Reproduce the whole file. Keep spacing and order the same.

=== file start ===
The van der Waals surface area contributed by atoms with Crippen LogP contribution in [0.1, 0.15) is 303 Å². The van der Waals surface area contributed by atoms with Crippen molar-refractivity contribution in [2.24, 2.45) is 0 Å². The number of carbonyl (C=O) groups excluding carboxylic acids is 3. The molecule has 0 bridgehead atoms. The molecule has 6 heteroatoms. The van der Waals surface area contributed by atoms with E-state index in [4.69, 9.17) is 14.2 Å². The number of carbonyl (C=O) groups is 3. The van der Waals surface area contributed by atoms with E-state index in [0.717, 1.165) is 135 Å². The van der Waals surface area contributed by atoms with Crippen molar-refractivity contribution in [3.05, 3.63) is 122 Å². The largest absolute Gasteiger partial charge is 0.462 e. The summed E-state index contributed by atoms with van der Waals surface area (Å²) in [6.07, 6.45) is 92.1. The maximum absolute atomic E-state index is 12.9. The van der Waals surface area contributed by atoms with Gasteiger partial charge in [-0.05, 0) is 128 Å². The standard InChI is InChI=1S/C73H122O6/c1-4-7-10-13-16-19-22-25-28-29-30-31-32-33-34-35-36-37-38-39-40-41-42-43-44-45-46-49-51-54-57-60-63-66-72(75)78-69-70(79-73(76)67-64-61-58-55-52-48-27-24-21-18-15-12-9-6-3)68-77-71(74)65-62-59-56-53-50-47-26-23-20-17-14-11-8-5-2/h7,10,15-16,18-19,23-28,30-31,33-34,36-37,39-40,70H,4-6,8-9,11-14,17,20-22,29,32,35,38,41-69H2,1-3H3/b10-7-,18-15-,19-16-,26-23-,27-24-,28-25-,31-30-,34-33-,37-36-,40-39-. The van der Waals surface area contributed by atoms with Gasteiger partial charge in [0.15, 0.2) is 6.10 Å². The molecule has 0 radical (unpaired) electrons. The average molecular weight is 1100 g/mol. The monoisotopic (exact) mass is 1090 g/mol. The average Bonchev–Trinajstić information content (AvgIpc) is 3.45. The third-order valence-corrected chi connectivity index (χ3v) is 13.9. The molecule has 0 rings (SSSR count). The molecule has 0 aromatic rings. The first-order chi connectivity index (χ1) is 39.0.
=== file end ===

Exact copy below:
The van der Waals surface area contributed by atoms with Crippen LogP contribution in [0.1, 0.15) is 303 Å². The van der Waals surface area contributed by atoms with Crippen molar-refractivity contribution in [2.24, 2.45) is 0 Å². The number of carbonyl (C=O) groups excluding carboxylic acids is 3. The molecule has 0 bridgehead atoms. The molecule has 6 heteroatoms. The van der Waals surface area contributed by atoms with E-state index in [4.69, 9.17) is 14.2 Å². The number of carbonyl (C=O) groups is 3. The van der Waals surface area contributed by atoms with E-state index in [0.717, 1.165) is 135 Å². The van der Waals surface area contributed by atoms with Crippen molar-refractivity contribution in [3.05, 3.63) is 122 Å². The largest absolute Gasteiger partial charge is 0.462 e. The summed E-state index contributed by atoms with van der Waals surface area (Å²) in [6.07, 6.45) is 92.1. The maximum absolute atomic E-state index is 12.9. The van der Waals surface area contributed by atoms with Gasteiger partial charge in [-0.05, 0) is 128 Å². The standard InChI is InChI=1S/C73H122O6/c1-4-7-10-13-16-19-22-25-28-29-30-31-32-33-34-35-36-37-38-39-40-41-42-43-44-45-46-49-51-54-57-60-63-66-72(75)78-69-70(79-73(76)67-64-61-58-55-52-48-27-24-21-18-15-12-9-6-3)68-77-71(74)65-62-59-56-53-50-47-26-23-20-17-14-11-8-5-2/h7,10,15-16,18-19,23-28,30-31,33-34,36-37,39-40,70H,4-6,8-9,11-14,17,20-22,29,32,35,38,41-69H2,1-3H3/b10-7-,18-15-,19-16-,26-23-,27-24-,28-25-,31-30-,34-33-,37-36-,40-39-. The van der Waals surface area contributed by atoms with Gasteiger partial charge in [0.15, 0.2) is 6.10 Å². The molecule has 0 radical (unpaired) electrons. The average molecular weight is 1100 g/mol. The monoisotopic (exact) mass is 1090 g/mol. The average Bonchev–Trinajstić information content (AvgIpc) is 3.45. The third-order valence-corrected chi connectivity index (χ3v) is 13.9. The molecule has 0 rings (SSSR count). The molecule has 0 aromatic rings. The first-order chi connectivity index (χ1) is 39.0.